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A diagnosis of transient ischemic attack (TIA) leads to inadequate care and should be eliminated, according to a panel of neurologists at the American Stroke Association's 29th International Stroke Conference, held in San Diego, Calif. Instead, people who'd now be diagnosed with TIAs should be treated as stroke patients.


A team of researchers analyzed the cost of 24 hours of care for patients hospitalized with a TIA diagnosis in 11 hospitals in the San Francisco, Calif., area. They found that when patients with TIA were admitted rather than sent home, a new nonhemorrhagic stroke could be identified within an hour and promptly treated with fibrinolytics. This resulted in fewer complications and a shorter hospital stay, compared with patients sent home after TIA symptoms resolved. They concluded that admitting and treating patients for TIA was cost-effective as well as medically justified.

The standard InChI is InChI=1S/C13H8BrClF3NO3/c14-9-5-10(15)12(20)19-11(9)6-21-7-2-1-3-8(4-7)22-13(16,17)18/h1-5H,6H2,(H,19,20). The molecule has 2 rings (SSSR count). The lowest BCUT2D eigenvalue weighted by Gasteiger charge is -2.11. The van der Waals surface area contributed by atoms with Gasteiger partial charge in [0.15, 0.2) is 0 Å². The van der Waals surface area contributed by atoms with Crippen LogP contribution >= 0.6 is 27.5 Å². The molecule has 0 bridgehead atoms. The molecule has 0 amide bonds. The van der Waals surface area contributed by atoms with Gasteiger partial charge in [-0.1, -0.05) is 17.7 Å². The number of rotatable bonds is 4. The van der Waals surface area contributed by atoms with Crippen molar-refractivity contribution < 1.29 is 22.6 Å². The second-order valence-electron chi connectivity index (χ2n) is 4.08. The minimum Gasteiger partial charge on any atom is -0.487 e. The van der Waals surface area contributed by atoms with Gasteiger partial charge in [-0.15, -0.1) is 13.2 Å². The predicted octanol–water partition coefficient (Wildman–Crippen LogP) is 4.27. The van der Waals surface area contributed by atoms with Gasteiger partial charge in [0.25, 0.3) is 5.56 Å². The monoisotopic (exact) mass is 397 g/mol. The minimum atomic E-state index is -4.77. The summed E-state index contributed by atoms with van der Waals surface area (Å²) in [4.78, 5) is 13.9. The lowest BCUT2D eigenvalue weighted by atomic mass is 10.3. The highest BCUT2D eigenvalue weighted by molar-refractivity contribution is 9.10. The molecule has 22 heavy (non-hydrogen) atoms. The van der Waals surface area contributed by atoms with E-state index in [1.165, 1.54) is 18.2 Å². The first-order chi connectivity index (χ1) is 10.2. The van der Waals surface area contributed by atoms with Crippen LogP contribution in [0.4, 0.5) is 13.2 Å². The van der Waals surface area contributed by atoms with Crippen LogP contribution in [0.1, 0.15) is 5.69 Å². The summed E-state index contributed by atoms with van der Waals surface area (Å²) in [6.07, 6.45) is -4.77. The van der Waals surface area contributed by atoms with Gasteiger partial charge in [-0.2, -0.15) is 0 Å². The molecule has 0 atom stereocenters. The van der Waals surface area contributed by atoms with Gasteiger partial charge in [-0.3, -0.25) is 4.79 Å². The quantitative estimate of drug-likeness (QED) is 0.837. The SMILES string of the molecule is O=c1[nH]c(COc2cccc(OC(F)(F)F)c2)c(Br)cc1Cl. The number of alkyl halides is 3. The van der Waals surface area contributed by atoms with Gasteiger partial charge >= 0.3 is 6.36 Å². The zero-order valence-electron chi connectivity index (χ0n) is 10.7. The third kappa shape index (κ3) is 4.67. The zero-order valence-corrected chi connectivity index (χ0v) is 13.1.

Researchers say that separating TIA from stroke makes no sense because they're steps in the progression of the same disorder. In fact, health care providers may be lulled into complacency when TIA signs resolve, causing patients to miss out on early treatment.